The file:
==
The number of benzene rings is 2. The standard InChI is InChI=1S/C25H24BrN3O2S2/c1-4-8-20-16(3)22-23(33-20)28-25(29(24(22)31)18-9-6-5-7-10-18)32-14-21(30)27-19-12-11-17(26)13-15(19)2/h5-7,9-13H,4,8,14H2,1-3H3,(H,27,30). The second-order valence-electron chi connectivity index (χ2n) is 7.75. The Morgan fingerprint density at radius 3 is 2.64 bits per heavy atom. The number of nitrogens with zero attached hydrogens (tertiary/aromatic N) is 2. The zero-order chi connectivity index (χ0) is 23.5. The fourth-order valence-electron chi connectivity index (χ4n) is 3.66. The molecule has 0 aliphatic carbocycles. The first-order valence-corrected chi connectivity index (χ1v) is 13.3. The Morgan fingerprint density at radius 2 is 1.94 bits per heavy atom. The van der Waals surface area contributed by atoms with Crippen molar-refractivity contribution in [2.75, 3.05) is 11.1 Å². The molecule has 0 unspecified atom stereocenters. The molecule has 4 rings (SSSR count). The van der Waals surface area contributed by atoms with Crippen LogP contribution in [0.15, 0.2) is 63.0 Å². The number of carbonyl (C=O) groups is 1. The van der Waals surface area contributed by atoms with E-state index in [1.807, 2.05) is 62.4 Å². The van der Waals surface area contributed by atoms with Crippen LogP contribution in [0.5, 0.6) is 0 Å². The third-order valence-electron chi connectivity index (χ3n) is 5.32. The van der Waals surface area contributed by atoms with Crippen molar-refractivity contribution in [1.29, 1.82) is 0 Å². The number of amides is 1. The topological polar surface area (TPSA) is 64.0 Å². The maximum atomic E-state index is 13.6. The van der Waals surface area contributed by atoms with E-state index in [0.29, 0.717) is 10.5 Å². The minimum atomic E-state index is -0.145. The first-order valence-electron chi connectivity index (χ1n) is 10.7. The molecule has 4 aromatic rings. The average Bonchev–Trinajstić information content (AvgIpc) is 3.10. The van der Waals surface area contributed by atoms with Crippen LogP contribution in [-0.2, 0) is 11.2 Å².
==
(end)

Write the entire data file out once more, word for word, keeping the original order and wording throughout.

The number of benzene rings is 2. The standard InChI is InChI=1S/C25H24BrN3O2S2/c1-4-8-20-16(3)22-23(33-20)28-25(29(24(22)31)18-9-6-5-7-10-18)32-14-21(30)27-19-12-11-17(26)13-15(19)2/h5-7,9-13H,4,8,14H2,1-3H3,(H,27,30). The second-order valence-electron chi connectivity index (χ2n) is 7.75. The Morgan fingerprint density at radius 3 is 2.64 bits per heavy atom. The number of nitrogens with zero attached hydrogens (tertiary/aromatic N) is 2. The zero-order chi connectivity index (χ0) is 23.5. The fourth-order valence-electron chi connectivity index (χ4n) is 3.66. The molecule has 0 aliphatic carbocycles. The first-order valence-corrected chi connectivity index (χ1v) is 13.3. The Morgan fingerprint density at radius 2 is 1.94 bits per heavy atom. The van der Waals surface area contributed by atoms with Crippen molar-refractivity contribution in [2.75, 3.05) is 11.1 Å². The molecule has 0 unspecified atom stereocenters. The molecule has 4 rings (SSSR count). The van der Waals surface area contributed by atoms with Crippen LogP contribution in [0.15, 0.2) is 63.0 Å². The number of carbonyl (C=O) groups is 1. The van der Waals surface area contributed by atoms with E-state index in [1.807, 2.05) is 62.4 Å². The van der Waals surface area contributed by atoms with Crippen LogP contribution in [0.5, 0.6) is 0 Å². The third-order valence-electron chi connectivity index (χ3n) is 5.32. The van der Waals surface area contributed by atoms with Crippen molar-refractivity contribution in [1.29, 1.82) is 0 Å². The number of amides is 1. The topological polar surface area (TPSA) is 64.0 Å². The maximum atomic E-state index is 13.6. The van der Waals surface area contributed by atoms with E-state index in [0.29, 0.717) is 10.5 Å². The minimum atomic E-state index is -0.145. The first-order valence-electron chi connectivity index (χ1n) is 10.7. The molecule has 4 aromatic rings. The average Bonchev–Trinajstić information content (AvgIpc) is 3.10. The van der Waals surface area contributed by atoms with Crippen LogP contribution in [-0.2, 0) is 11.2 Å².